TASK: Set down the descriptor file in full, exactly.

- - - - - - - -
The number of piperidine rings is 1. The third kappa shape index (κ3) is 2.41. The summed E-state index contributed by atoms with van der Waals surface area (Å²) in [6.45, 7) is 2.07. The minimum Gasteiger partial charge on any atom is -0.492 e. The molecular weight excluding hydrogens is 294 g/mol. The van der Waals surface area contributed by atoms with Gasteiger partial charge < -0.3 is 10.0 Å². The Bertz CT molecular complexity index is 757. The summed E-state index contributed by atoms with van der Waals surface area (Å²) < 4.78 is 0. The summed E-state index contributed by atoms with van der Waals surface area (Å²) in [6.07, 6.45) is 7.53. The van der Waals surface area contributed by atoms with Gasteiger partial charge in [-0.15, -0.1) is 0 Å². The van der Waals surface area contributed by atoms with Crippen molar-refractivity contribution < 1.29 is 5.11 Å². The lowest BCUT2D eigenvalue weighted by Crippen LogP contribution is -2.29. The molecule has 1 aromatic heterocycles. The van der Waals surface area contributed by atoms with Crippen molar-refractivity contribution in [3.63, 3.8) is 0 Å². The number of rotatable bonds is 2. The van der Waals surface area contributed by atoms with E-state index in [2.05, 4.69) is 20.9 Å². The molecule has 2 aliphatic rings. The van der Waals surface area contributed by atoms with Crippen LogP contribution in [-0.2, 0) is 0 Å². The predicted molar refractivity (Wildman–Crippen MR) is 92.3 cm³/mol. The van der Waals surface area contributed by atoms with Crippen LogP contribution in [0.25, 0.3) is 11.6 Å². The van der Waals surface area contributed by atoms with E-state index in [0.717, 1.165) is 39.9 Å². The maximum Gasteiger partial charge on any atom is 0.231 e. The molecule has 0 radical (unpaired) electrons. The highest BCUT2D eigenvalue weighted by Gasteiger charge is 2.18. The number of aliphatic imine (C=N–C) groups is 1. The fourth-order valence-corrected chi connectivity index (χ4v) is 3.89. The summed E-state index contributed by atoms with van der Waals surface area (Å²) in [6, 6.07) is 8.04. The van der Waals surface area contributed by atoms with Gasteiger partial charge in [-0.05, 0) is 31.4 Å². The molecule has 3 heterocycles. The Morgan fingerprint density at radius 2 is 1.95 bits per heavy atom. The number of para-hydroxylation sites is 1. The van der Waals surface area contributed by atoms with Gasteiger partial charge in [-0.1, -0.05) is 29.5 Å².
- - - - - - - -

The number of piperidine rings is 1. The third kappa shape index (κ3) is 2.41. The summed E-state index contributed by atoms with van der Waals surface area (Å²) in [6.45, 7) is 2.07. The minimum Gasteiger partial charge on any atom is -0.492 e. The molecular weight excluding hydrogens is 294 g/mol. The van der Waals surface area contributed by atoms with Gasteiger partial charge < -0.3 is 10.0 Å². The Bertz CT molecular complexity index is 757. The summed E-state index contributed by atoms with van der Waals surface area (Å²) < 4.78 is 0. The summed E-state index contributed by atoms with van der Waals surface area (Å²) in [6.07, 6.45) is 7.53. The van der Waals surface area contributed by atoms with Gasteiger partial charge in [-0.15, -0.1) is 0 Å². The van der Waals surface area contributed by atoms with Crippen molar-refractivity contribution < 1.29 is 5.11 Å². The lowest BCUT2D eigenvalue weighted by Crippen LogP contribution is -2.29. The molecule has 1 aromatic heterocycles. The van der Waals surface area contributed by atoms with Crippen molar-refractivity contribution in [3.63, 3.8) is 0 Å². The number of rotatable bonds is 2. The van der Waals surface area contributed by atoms with E-state index in [2.05, 4.69) is 20.9 Å². The molecule has 2 aliphatic rings. The van der Waals surface area contributed by atoms with Crippen LogP contribution in [-0.2, 0) is 0 Å². The predicted molar refractivity (Wildman–Crippen MR) is 92.3 cm³/mol. The van der Waals surface area contributed by atoms with Crippen LogP contribution in [0.25, 0.3) is 11.6 Å². The van der Waals surface area contributed by atoms with E-state index in [0.717, 1.165) is 39.9 Å². The maximum Gasteiger partial charge on any atom is 0.231 e. The molecule has 0 radical (unpaired) electrons. The highest BCUT2D eigenvalue weighted by Gasteiger charge is 2.18. The number of aliphatic imine (C=N–C) groups is 1. The fourth-order valence-corrected chi connectivity index (χ4v) is 3.89. The summed E-state index contributed by atoms with van der Waals surface area (Å²) in [6, 6.07) is 8.04. The van der Waals surface area contributed by atoms with Gasteiger partial charge in [-0.05, 0) is 31.4 Å². The molecule has 3 heterocycles. The Morgan fingerprint density at radius 2 is 1.95 bits per heavy atom. The number of para-hydroxylation sites is 1. The van der Waals surface area contributed by atoms with Gasteiger partial charge in [-0.1, -0.05) is 29.5 Å².